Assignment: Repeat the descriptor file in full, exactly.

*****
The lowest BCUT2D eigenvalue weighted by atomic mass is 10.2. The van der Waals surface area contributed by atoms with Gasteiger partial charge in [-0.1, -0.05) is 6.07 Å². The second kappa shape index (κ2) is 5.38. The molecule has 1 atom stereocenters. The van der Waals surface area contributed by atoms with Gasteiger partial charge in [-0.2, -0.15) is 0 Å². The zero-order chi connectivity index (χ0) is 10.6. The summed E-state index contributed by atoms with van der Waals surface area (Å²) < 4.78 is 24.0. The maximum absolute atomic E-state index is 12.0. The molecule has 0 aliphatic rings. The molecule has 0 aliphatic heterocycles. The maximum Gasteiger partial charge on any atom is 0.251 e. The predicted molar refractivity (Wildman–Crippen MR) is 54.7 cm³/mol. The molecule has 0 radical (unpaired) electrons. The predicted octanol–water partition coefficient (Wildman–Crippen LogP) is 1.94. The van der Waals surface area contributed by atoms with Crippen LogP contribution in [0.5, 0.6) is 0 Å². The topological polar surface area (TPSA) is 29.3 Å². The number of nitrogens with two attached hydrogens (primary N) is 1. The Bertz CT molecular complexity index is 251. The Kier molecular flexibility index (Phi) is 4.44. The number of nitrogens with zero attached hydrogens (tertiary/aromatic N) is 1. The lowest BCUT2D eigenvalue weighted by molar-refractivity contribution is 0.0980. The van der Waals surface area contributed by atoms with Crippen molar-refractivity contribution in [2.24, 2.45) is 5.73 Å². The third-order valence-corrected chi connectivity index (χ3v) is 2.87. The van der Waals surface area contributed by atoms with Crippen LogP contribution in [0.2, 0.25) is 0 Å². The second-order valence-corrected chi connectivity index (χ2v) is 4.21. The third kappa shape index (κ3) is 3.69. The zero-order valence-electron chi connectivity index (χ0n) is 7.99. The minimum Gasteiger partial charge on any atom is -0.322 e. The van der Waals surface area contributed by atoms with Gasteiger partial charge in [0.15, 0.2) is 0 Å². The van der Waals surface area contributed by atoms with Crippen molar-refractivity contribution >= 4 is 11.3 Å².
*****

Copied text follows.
The lowest BCUT2D eigenvalue weighted by atomic mass is 10.2. The van der Waals surface area contributed by atoms with Gasteiger partial charge in [-0.1, -0.05) is 6.07 Å². The second kappa shape index (κ2) is 5.38. The molecule has 1 atom stereocenters. The van der Waals surface area contributed by atoms with Gasteiger partial charge in [-0.2, -0.15) is 0 Å². The zero-order chi connectivity index (χ0) is 10.6. The summed E-state index contributed by atoms with van der Waals surface area (Å²) < 4.78 is 24.0. The maximum absolute atomic E-state index is 12.0. The molecule has 0 aliphatic rings. The molecule has 0 aliphatic heterocycles. The maximum Gasteiger partial charge on any atom is 0.251 e. The predicted molar refractivity (Wildman–Crippen MR) is 54.7 cm³/mol. The molecule has 0 radical (unpaired) electrons. The predicted octanol–water partition coefficient (Wildman–Crippen LogP) is 1.94. The van der Waals surface area contributed by atoms with Crippen LogP contribution in [0.5, 0.6) is 0 Å². The topological polar surface area (TPSA) is 29.3 Å². The number of nitrogens with two attached hydrogens (primary N) is 1. The Bertz CT molecular complexity index is 251. The Kier molecular flexibility index (Phi) is 4.44. The number of nitrogens with zero attached hydrogens (tertiary/aromatic N) is 1. The lowest BCUT2D eigenvalue weighted by molar-refractivity contribution is 0.0980. The van der Waals surface area contributed by atoms with Crippen molar-refractivity contribution in [2.24, 2.45) is 5.73 Å². The third-order valence-corrected chi connectivity index (χ3v) is 2.87. The van der Waals surface area contributed by atoms with Crippen LogP contribution in [0.2, 0.25) is 0 Å². The second-order valence-corrected chi connectivity index (χ2v) is 4.21. The third kappa shape index (κ3) is 3.69. The zero-order valence-electron chi connectivity index (χ0n) is 7.99. The minimum Gasteiger partial charge on any atom is -0.322 e. The van der Waals surface area contributed by atoms with Gasteiger partial charge in [0.15, 0.2) is 0 Å². The van der Waals surface area contributed by atoms with Crippen molar-refractivity contribution >= 4 is 11.3 Å².